Why Workers —And Employers— Need a 4-Day Work Week

See the answers to commonly asked questions about four-day work weeks.

Richard Eisenberg (Photo credit: NextAvenue)
Richard Eisenberg (Photo credit: NextAvenue)
Richard Eisenberg's piece for AOL Jobs suggests that a four-day workweek would make employers happier and more productive.

4-Day Weeks' Pay and Benefits
1. The biggest chunk of the American labor force, the boomers, could use the free day to take their parents to doctor's appointments or handle other eldercare duties, spend time with their grandkids, learn new skills and transition into retirement. Four-day workweeks can also let them cut their commutes. 

2. If you put in 40 hours during your four days, you generally get full pay and benefits. You might even keep your benefits by working 30 to 40 hours, though you'll likely take a proportional pay cut.

3. Compressed workweeks – the delightful term human resources people use for putting in 40 hours in fewer than five days – are "a great way to provide employees the flexibility to meet the demands of work and life outside of work," says Lisa Horn, co-leader of the Society for Human Resource Management (SHRM) Workplace Flexibility Initiative and partnership with the Families and Work Institute.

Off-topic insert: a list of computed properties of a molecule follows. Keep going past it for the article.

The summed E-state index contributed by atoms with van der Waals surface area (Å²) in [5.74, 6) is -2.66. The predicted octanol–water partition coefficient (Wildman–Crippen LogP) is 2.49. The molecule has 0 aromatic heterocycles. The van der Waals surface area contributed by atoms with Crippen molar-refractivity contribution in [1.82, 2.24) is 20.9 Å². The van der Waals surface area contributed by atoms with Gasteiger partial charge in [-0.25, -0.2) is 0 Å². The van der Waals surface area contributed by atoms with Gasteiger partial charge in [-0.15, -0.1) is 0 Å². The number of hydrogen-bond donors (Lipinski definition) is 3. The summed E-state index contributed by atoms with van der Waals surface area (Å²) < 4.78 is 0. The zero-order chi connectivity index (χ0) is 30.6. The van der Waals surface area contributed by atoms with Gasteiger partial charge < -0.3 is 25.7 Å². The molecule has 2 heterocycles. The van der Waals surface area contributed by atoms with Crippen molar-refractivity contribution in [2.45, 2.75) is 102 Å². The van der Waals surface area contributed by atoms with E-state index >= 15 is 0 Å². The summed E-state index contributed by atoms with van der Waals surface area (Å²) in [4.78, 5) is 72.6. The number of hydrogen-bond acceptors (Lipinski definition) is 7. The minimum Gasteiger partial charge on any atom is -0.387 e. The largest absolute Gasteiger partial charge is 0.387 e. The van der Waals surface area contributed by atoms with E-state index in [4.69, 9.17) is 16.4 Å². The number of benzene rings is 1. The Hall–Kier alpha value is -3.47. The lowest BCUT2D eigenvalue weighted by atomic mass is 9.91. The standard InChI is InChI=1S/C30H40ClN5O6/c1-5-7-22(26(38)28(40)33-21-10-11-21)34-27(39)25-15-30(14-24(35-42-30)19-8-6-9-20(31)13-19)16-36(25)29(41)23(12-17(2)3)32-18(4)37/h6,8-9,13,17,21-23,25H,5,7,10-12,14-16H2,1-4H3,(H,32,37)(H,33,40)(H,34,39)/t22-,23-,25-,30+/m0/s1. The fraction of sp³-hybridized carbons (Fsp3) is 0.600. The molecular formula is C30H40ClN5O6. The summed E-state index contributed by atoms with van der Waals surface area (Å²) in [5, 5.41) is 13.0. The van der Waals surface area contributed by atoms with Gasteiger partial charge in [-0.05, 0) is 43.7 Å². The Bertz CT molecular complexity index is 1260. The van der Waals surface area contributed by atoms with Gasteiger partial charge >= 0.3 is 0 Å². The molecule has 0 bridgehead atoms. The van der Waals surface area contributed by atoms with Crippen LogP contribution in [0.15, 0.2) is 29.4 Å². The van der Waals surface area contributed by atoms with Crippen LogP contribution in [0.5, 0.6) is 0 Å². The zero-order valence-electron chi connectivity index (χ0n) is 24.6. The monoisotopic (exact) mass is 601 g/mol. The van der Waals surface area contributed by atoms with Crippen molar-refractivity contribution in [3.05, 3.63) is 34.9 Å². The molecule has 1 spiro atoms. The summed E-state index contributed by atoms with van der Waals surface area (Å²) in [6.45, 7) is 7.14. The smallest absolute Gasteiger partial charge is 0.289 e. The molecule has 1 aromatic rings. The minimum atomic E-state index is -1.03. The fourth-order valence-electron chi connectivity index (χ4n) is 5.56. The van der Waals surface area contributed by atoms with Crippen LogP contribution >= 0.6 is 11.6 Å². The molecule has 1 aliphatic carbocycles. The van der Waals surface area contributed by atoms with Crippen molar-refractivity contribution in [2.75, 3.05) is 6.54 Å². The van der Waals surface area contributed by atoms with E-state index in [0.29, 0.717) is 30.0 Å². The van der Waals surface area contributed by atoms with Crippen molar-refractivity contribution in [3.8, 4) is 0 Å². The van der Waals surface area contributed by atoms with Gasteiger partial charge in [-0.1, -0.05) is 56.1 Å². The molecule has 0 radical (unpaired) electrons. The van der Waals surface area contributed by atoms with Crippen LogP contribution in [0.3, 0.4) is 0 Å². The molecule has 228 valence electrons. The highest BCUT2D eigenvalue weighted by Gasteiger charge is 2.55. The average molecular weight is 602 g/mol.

Why employers oppose 4-day workweeks
1. Strong organizational norms on who gets ahead at work. Jessica DeGroot, founder of the Third Path Institute, a Philadelphia-based group that aims to help employees lead "integrated" lives, says managers tend to promote staffers who "put work first," which typically means showing up every weekday.

2. Four-day workweeks add complexity to managers' jobs. "It's much easier to say to everyone, 'Come in at the same time every day and work long hours,'" she says.

Where the Perk Exists
1. Everyone gets a four-day week year-round at tech educator Treehouse Island, in Orlando, Fla., and at Slingshot SEO. Chicago software company 37signals has 32-hour, four-day shifts from May through October.

2. When Work Works, a book published by the Families and Work Institute and SHRM, describes dozens of employers offering four-day workweeks and other types of flexible schedules.

3. Some enterprising employees, including ones at senior levels, manage to pull off their own four-day schedules.

4. Ivan Axelrod, chief operating officer for Provident Financial Management in Santa Monica, Calif., four years ago began taking Mondays off to provide child care for his granddaughter Madelyn, allowing her mom to work those days.

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